He realised, that he could transform his hobby into an ongoing financial concern. He forever put aside plans to resume his studies. At this same time, Knudsen started the concert agency Jazz Jamboree, along with Anders Dyrup. Anders was very close to Adrian Bentzon’s Jazz Band, and soon they were arranging concerts with them all across the country. Later, they did the same for Chris Barber, Ken Colyer, Humphrey Lyttelton, the Dutch Swing College, Cy Laurie, Graham Stewart, Sandy Brown, and other great names of the period. Even grander concerts were promoted in Copenhagen with the Modern Jazz Quartet & Chet Baker in the Odd Fellow Palais and Lionel Hampton at the K.B. Hall.

Anders Dyrup started with the Adrian Bentzon Jazz Band the Club Montmartre during this period and wanted to get into the recording business as well. He made a batch of recordings, but very much against his will, was drafted. He made a new deal with Knudsen “because now he had all these records laying around, and they wouldn’t sell themselves.”

Anders’ label was called Sonet, and, together with Knudsen’s Storyville, these recordings became the main output of their joint activity: The Danish Grammo­phone Publishing Co. (Dansk Grammofonplade Forlag). In 1955 a closer cooperation started with Scandinavian Record Company of Sweden. Travelling salesman and part-owner Gunnar Bergström of SRC came to visit Knudsen in Copenhagen and the foundation for the Sonet family of companies in Scandinavia was laid. The partnership between Dyrup & Knudsen lasted until 1963, when Anders wanted to withdraw. After this, Knudsen became the sole owner of the company. In the meantime, the relatively few recordings made by Chris Barber and Ken Colyer had turned out to be very nice hits. “Ice Cream”, “Down By The Riverside” sold more than 250,000 copies, in Germany, Holland and Denmark mainly. The catalogue number was A45000 and was also the very first 45 rpm record on Storyville. Also, Papa Bue’s first recordings from 1956 slowly began to be quite good sellers. But it was the recording of “Schlafe mein Prinzchen” by Bue’s Band in 1959, which became the first real big chart topping success. With sales of close to one million from Germany, Austria, Switzerland, Holland and Scandinavia, the company was firmly established.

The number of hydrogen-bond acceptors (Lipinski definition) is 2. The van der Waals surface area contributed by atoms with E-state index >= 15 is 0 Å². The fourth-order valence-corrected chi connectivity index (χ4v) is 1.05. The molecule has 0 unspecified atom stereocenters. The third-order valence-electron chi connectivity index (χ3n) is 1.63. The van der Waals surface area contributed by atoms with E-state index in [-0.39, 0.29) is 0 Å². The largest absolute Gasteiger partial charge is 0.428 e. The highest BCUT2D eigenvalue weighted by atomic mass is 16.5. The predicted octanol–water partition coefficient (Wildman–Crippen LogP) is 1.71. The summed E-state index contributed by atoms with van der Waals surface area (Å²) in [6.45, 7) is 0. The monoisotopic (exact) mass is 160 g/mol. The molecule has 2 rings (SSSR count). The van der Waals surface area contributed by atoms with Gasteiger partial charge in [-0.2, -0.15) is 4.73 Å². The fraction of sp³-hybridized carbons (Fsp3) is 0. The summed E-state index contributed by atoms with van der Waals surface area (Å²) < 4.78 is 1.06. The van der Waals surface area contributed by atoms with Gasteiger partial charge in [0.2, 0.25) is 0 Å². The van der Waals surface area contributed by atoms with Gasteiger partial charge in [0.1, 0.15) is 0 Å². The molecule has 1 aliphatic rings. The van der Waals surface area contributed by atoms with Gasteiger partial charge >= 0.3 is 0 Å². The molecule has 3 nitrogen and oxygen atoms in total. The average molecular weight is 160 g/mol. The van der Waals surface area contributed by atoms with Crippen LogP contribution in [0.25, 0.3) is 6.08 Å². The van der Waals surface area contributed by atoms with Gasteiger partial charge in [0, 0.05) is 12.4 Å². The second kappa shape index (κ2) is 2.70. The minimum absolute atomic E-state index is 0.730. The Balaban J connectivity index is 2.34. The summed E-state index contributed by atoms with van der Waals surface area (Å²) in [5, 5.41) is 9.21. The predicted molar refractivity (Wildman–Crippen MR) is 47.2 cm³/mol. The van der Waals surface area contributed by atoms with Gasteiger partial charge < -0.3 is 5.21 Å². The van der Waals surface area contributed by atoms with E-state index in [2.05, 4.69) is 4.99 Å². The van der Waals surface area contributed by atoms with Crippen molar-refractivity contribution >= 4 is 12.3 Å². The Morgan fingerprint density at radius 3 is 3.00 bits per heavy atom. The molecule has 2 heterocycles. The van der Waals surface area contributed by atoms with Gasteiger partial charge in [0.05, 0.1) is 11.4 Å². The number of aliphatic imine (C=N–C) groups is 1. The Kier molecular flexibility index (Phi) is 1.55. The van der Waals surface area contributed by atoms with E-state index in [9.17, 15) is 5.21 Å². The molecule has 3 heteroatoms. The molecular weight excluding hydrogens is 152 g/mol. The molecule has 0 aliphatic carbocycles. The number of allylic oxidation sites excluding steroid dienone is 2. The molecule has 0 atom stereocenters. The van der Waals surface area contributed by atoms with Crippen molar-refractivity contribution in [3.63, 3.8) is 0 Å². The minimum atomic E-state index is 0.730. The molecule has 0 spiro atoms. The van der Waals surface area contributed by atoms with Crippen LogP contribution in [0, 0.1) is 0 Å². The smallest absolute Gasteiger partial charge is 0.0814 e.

Around this time, Gustav Winckler (the Danish Bing Crosby) was hired as a producer of Danish pop artists. The company signed names like Raquel Rastenni, Grethe Sønck and Dario Campeotto. Later on, Jørgen Winckler and Gustav himself followed. Of course, all these artists were released on Sonet. All through the 1960’ies and 1970’ies, Sonet had countless hit records and started signing US labels such as Roulette, Chancellor, Canadian American as well as independent singles from several smaller producers. This was the way Knudsen first met Chris Blackwell who turned up in the Copenhagen office with a Laurel Aitkin single, which was issued on Sonet soon after. A foundation was laid for the later sign up of Blackwell’s new label Island, while Storyville moved along slowly with limited activity.